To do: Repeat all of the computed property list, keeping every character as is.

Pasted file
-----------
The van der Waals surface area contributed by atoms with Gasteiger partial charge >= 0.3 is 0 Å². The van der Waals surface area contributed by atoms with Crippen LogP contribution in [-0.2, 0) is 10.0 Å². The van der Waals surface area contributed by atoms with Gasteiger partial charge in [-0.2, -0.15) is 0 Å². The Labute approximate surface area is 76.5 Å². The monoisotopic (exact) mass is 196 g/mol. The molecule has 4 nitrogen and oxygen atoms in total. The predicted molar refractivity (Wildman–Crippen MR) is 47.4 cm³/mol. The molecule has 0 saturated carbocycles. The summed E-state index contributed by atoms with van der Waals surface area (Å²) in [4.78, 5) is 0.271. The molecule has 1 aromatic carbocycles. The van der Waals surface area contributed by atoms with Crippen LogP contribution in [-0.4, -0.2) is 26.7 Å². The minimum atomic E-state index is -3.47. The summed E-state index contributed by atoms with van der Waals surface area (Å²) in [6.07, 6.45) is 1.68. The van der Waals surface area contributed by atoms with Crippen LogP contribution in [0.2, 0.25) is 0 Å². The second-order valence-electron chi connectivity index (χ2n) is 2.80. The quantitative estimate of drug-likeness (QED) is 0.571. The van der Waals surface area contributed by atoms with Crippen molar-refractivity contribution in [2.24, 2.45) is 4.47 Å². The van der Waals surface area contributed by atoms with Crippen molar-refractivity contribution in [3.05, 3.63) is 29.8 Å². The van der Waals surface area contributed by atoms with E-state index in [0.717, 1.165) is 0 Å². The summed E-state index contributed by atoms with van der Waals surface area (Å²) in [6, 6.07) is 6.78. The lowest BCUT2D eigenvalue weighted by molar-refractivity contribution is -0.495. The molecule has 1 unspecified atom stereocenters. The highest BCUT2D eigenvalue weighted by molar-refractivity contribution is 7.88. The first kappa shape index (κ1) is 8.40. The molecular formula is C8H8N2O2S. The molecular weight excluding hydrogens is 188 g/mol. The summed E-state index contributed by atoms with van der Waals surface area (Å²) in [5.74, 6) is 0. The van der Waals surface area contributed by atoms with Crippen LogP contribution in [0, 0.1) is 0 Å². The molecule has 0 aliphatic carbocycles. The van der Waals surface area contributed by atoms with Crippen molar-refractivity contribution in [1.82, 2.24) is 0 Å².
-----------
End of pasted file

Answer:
The van der Waals surface area contributed by atoms with Gasteiger partial charge >= 0.3 is 0 Å². The van der Waals surface area contributed by atoms with Crippen LogP contribution in [-0.2, 0) is 10.0 Å². The van der Waals surface area contributed by atoms with Gasteiger partial charge in [-0.2, -0.15) is 0 Å². The Labute approximate surface area is 76.5 Å². The monoisotopic (exact) mass is 196 g/mol. The molecule has 4 nitrogen and oxygen atoms in total. The predicted molar refractivity (Wildman–Crippen MR) is 47.4 cm³/mol. The molecule has 0 saturated carbocycles. The summed E-state index contributed by atoms with van der Waals surface area (Å²) in [4.78, 5) is 0.271. The molecule has 1 aromatic carbocycles. The van der Waals surface area contributed by atoms with Crippen LogP contribution in [-0.4, -0.2) is 26.7 Å². The minimum atomic E-state index is -3.47. The summed E-state index contributed by atoms with van der Waals surface area (Å²) in [6.07, 6.45) is 1.68. The van der Waals surface area contributed by atoms with Crippen LogP contribution in [0.2, 0.25) is 0 Å². The second-order valence-electron chi connectivity index (χ2n) is 2.80. The quantitative estimate of drug-likeness (QED) is 0.571. The van der Waals surface area contributed by atoms with Crippen molar-refractivity contribution in [2.24, 2.45) is 4.47 Å². The van der Waals surface area contributed by atoms with Crippen molar-refractivity contribution in [3.05, 3.63) is 29.8 Å². The van der Waals surface area contributed by atoms with E-state index in [0.717, 1.165) is 0 Å². The summed E-state index contributed by atoms with van der Waals surface area (Å²) in [6, 6.07) is 6.78. The lowest BCUT2D eigenvalue weighted by molar-refractivity contribution is -0.495. The molecule has 1 unspecified atom stereocenters. The highest BCUT2D eigenvalue weighted by molar-refractivity contribution is 7.88. The first kappa shape index (κ1) is 8.40. The molecular formula is C8H8N2O2S. The molecular weight excluding hydrogens is 188 g/mol. The summed E-state index contributed by atoms with van der Waals surface area (Å²) in [5.74, 6) is 0. The van der Waals surface area contributed by atoms with Crippen LogP contribution in [0, 0.1) is 0 Å². The molecule has 0 aliphatic carbocycles. The van der Waals surface area contributed by atoms with Crippen molar-refractivity contribution in [1.82, 2.24) is 0 Å².